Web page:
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Roy Del Ruth
Opera singer (Marie de Flor) seeks out fugitive brother in the Canadian wilderness. During her trek, she meets a Canadian mountie (Sgt. Bruce) who is also searching for her brother. Romance ensues, resulting in several love duets between the two.Written by
Tom Ford <firstname.lastname@example.org>
According to Louis B. Mayer biographer Charles Higham, Nelson Eddy was reportedly so jealous and insecure about potential competition from tenor Allan Jones that he asked that Jones' footage in the film be reduced; the studio agreed and cut what would have been Jones' only solo number in the film, the famous aria "E lucevan le stelle" from Giacomo Puccini's "Tosca". See more »
When Sgt. Bruce is taking Marie de Flor across the lake in a rowboat, he paddles only on the right side. The couple are in a canoe. It is common in canoeing to paddle on one side employing a J-stroke--adding a lateral slip to counteract yaw. See more »
Marie de Flor:
That's the worst orchestra and the worst conductor I've ever sung with!
[To the tenor]
Marie de Flor:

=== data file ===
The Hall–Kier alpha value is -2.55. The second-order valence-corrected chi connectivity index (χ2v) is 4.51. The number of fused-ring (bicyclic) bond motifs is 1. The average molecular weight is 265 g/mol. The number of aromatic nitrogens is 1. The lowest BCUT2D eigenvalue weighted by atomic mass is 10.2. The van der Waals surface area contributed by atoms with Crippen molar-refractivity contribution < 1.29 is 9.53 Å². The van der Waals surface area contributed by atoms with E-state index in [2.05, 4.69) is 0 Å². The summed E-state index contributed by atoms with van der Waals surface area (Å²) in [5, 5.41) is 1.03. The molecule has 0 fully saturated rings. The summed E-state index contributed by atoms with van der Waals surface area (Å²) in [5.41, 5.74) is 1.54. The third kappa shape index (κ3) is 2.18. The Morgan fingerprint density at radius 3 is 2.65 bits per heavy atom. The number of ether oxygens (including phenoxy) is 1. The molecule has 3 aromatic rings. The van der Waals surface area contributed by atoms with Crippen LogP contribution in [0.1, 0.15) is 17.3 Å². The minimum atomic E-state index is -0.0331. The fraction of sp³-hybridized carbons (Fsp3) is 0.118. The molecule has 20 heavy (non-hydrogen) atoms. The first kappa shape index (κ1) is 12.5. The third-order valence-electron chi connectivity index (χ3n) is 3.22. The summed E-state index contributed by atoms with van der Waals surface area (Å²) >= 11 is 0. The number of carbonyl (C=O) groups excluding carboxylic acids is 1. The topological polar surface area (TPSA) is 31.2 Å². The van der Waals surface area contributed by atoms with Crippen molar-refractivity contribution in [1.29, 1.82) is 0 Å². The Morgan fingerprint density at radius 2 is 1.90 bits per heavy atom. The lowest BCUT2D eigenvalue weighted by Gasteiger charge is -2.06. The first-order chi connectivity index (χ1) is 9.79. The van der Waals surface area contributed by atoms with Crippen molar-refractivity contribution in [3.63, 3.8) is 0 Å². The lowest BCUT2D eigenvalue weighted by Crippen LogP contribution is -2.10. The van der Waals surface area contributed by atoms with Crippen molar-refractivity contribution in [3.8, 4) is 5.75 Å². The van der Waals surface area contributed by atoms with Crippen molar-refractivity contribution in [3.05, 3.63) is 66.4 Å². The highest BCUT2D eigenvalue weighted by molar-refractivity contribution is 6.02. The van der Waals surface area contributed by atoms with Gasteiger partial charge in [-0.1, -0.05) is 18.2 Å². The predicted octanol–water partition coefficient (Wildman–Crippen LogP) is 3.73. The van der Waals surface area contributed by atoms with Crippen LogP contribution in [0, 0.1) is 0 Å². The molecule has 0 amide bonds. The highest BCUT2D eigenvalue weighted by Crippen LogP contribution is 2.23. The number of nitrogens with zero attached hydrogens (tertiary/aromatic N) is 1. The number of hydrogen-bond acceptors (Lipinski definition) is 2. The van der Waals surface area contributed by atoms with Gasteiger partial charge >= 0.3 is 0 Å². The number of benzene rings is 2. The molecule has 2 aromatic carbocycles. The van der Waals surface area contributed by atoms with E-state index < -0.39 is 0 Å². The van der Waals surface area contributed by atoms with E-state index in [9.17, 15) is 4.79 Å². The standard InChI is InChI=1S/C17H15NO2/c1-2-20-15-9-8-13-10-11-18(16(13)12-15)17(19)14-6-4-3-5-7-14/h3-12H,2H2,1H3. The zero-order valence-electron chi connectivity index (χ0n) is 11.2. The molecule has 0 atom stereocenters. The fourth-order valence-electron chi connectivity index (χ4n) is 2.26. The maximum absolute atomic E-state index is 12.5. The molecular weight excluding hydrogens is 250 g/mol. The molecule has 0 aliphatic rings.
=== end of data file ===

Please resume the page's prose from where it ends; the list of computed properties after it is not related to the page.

And what was the idea of holding every high A longer than I did?!?
See more »
God Save the King!
Music attributed to Henry Carey
Played by the orchestra at the conclusion of the "Roméo et Juliette" sequence See more »
High Camp That We Love
When you see this film, you must remember that these were America's Singing Sweethearts and movies were very different than they are today. We were just coming off of the Great Depression and moviegoers needed something frothy and light to forget their troubles. Nelson Eddy and Jeanette McDonald were just the ticket. Although they may not have been the greatest actors in film (especially Eddy), they were beautiful to look at and when they began to sing, you were swept away. The story line was never very important.....it was just a framing device until the next song. That's what people came to see and hear...it was all so romantic. So, put aside any thought of Academy Award acting and if it's a little bit corny, just ignore it.....instead get caught up in the sound of two of the most glorious voices in screen history.....together they epitomized the romantic ideal. After almost 70 years, it's still wonderful!!!
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